In the presence of ACF, endovascular repair is accompanied by the theoretical concern of high flow T2Es, which could lead to persistent aortocaval communication. T2Es occur after EVAR and are caused by retrograde flow of collateral arteries into the excluded aneurysm sac, leading to repressurization and consequent aneurysm growth and, ultimately, possible rupture [ 5 ]. Without surgical intervention, a T2E in the setting of persistent aortocaval communication may lead to high-output cardiac failure and sac growth. In many cases, the flow of a T2E may be small enough as to not lead to sac enlargement of a continuous ACF. However, in the setting of a rupture, the integrity of the wall of the aorta is already compromised, and there is an increased risk of progression in the presence of both a T2E and venous fistula. Although the role of intervention in patients with T2Es remains controversial in the literature, there is consensus that this pathology is accompanied with high risks of morbidity and mortality.

Several case reports and case series describe successful EVAR or open surgical repair of unruptured AAAs with ACF [ 5 , 6 ]and many cases can be found of AAA with contained ruptures into the inferior vena cava (IVC) repaired via both endovascular [ 7 ] and open approaches [ 1 ]. However, reports of AAA complicated by both a free rupture into the retroperitonium and aortocaval fistulization are extremely rare. Melas et al. [ 8 ] reported their repair of a leaking AAA via EVAR with an aorto-uni-iliac stent-graft followed by the late detection of a T2E and ACF, which was treated with an IVC endograft. Unosawa et al. [ 9 ] repaired a ruptured AAA with a non-bleeding, occluded ACF through an open approach. We found only one case report, by Psathas et al. [ 10 ], in which an AAA was found with a coexistent retroperitoneal rupture and free-flowing ACF which was repaired with open surgery.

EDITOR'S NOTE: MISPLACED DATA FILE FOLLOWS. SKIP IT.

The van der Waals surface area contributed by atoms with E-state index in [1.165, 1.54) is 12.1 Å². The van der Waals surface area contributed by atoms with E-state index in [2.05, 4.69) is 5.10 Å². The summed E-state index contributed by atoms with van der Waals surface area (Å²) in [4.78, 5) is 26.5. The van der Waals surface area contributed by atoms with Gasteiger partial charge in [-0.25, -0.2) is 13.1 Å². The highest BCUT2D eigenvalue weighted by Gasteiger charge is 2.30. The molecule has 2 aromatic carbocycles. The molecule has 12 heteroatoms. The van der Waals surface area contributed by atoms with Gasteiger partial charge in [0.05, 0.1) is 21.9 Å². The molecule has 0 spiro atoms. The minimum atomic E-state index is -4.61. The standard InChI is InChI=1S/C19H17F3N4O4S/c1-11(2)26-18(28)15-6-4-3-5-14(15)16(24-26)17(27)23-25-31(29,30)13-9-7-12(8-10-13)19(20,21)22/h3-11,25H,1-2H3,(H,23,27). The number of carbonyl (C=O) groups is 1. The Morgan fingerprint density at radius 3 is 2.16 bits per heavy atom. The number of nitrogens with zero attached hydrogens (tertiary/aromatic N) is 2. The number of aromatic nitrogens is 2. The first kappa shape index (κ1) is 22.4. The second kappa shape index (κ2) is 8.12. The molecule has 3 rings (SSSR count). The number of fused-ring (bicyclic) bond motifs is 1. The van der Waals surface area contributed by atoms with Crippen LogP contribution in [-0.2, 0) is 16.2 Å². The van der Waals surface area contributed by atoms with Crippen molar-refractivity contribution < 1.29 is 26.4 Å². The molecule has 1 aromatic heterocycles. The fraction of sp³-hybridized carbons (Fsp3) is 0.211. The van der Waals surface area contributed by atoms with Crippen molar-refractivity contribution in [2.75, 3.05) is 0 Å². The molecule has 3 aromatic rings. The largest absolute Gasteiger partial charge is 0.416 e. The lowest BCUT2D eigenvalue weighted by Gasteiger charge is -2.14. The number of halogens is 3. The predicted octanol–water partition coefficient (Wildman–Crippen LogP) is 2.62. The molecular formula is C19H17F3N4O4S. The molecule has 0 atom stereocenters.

We report the successful treatment of a freely ruptured AAA complicated by ACF via a unique staged, hybrid approach. In the first stage, hemodynamic stability was achieved with endovascular exclusion of the AAA and exclusion of an aortocaval fistula with an aortic-uni-iliac stent graft. In the second stage, an open repair of a T2E allowing persistent arteriovenous communication was performed without the high risks associated with open repair of ruptured AAA and associated ACF.

The literature on AAA with ACF is sparse, limited to case studies, and those patients presenting in the emergent setting of a freely ruptured AAA with ACF are rarer still. The paucity of data hinders the comparison of outcomes of open versus endovascular repair of this rare and complicated condition. The emergent management of these cases, therefore, presents a unique and difficult challenge. As described above, endovascular placement of a stent graft can potentially act as an initial damage control therapy in the setting of a life-threatening ruptured AAA and may create a role for the staged repair of concomitant, but not immediately life-threatening lesions, such as accessory aneursyms or ACF. This hybrid, staged strategy may prove to be the preferred approach for select patients presenting with this rare complication. Further study is necessary to better evaluate the efficacy and safety of this method.

Ruptured AAA complicated by ACF is rare and life threatening. We present the successful treatment of a freely ruptured AAA with ACF via a staged, hybrid approach. EVAR may serve as the preferred initial management approach followed by open repair of concomitant but not immediately life-threatening lesions, such as ACF.

Conflict of Interest:

[1] The authors have no conflict of interest relevant to this publication.